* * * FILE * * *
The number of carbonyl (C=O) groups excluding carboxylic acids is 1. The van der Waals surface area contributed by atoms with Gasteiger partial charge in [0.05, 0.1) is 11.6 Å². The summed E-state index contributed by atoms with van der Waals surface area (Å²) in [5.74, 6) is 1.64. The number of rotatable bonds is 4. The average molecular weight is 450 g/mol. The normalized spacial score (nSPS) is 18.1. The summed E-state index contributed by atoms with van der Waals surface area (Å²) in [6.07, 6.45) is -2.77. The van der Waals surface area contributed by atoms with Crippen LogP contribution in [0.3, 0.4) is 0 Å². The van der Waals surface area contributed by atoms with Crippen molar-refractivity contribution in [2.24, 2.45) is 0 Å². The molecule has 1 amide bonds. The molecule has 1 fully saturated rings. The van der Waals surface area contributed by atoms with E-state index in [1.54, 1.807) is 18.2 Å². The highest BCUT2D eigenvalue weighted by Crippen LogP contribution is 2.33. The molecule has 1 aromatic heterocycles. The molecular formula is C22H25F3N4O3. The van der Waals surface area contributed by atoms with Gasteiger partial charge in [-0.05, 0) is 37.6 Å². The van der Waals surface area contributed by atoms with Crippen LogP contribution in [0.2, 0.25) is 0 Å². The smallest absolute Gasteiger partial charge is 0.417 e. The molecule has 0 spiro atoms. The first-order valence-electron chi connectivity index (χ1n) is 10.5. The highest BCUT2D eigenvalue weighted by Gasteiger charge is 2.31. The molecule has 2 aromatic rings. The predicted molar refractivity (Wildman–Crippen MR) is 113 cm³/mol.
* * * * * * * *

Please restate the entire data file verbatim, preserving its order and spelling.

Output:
The number of carbonyl (C=O) groups excluding carboxylic acids is 1. The van der Waals surface area contributed by atoms with Gasteiger partial charge in [0.05, 0.1) is 11.6 Å². The summed E-state index contributed by atoms with van der Waals surface area (Å²) in [5.74, 6) is 1.64. The number of rotatable bonds is 4. The average molecular weight is 450 g/mol. The normalized spacial score (nSPS) is 18.1. The summed E-state index contributed by atoms with van der Waals surface area (Å²) in [6.07, 6.45) is -2.77. The van der Waals surface area contributed by atoms with Crippen LogP contribution in [0.3, 0.4) is 0 Å². The van der Waals surface area contributed by atoms with Crippen molar-refractivity contribution in [2.24, 2.45) is 0 Å². The molecule has 1 amide bonds. The molecule has 1 fully saturated rings. The van der Waals surface area contributed by atoms with E-state index in [1.54, 1.807) is 18.2 Å². The highest BCUT2D eigenvalue weighted by Crippen LogP contribution is 2.33. The molecule has 1 aromatic heterocycles. The molecular formula is C22H25F3N4O3. The van der Waals surface area contributed by atoms with Gasteiger partial charge in [-0.05, 0) is 37.6 Å². The van der Waals surface area contributed by atoms with Crippen LogP contribution in [0.2, 0.25) is 0 Å². The smallest absolute Gasteiger partial charge is 0.417 e. The molecule has 0 spiro atoms. The first-order valence-electron chi connectivity index (χ1n) is 10.5. The highest BCUT2D eigenvalue weighted by Gasteiger charge is 2.31. The molecule has 2 aromatic rings. The predicted molar refractivity (Wildman–Crippen MR) is 113 cm³/mol.